I am a huge fan of The Game and I have every single album he’s dropped since “The Documentary”. His newest album might be the most deepest album he’s dropped to date.
It’s hard to compare his work to his previous albums because each album is a true chapter in his life. This latest album dives into the soul of a man who’s finding his way out towards the good life.
With a controversial album cover, Game touches on a lot of topics in his album but the recurring theme is his faith and his upbringing. I am still listening to this album right now, trying to get the feel and vibe of it. But my initial impressions are that this is what Game has been holding inside him from some time.
Take it from a man that grew up in the streets of Compton and almost had his life go in the wrong direction until he got a chance to work with Dr. Dre. The ongoing drama between 50 Cent and Afterscope led to a rocky music career after his debut. But Game continued to work hard at his craft and through all the turmoil, we get a chance to see into his soul in this album.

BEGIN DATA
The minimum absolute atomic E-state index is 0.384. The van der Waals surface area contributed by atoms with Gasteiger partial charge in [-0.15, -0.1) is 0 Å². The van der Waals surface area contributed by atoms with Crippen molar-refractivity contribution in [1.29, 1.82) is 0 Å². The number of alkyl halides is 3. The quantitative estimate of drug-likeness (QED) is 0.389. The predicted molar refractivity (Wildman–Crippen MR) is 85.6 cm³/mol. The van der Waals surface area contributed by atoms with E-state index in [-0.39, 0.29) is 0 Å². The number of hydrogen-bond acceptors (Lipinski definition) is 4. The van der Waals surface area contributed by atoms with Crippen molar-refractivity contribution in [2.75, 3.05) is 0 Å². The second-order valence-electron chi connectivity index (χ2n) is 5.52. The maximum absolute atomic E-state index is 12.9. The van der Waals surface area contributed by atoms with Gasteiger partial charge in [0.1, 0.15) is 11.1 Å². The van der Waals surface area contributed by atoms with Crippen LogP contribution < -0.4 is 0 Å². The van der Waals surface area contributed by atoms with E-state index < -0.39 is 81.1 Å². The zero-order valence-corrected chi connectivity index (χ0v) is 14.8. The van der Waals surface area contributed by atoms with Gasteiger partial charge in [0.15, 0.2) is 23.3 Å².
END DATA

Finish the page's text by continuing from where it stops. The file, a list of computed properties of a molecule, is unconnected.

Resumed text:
Game draws from his upbringing on church, the message he portrays with a Jesus piece and just the struggle of the life he has lived.
But his life is good now. After once struggling with physical and mental struggles, he has a great lady in his life and he is in control of his music. The album dives into the struggles and the battles he has endured in his life to this point.
Maybe I am not interpreting the album right and maybe it will take a few more spins to understand it. But knowing The Game since he stepped onto the scene, he has a desire to continue to get better and not let anything hold him back. This album rips into the darkness he’s been through and shows us that he’s found light.
The beats on this album are fresh and the lyrics are strong. It’s still going to take me a while to get into this album but knowing The Game, I know he poured his soul into this one. He’s shown us a glimpse of it.
Give the album a listen if you will. It may not be the best work he’s put out, but it’s the deepest he’s ever been in any of his previous works.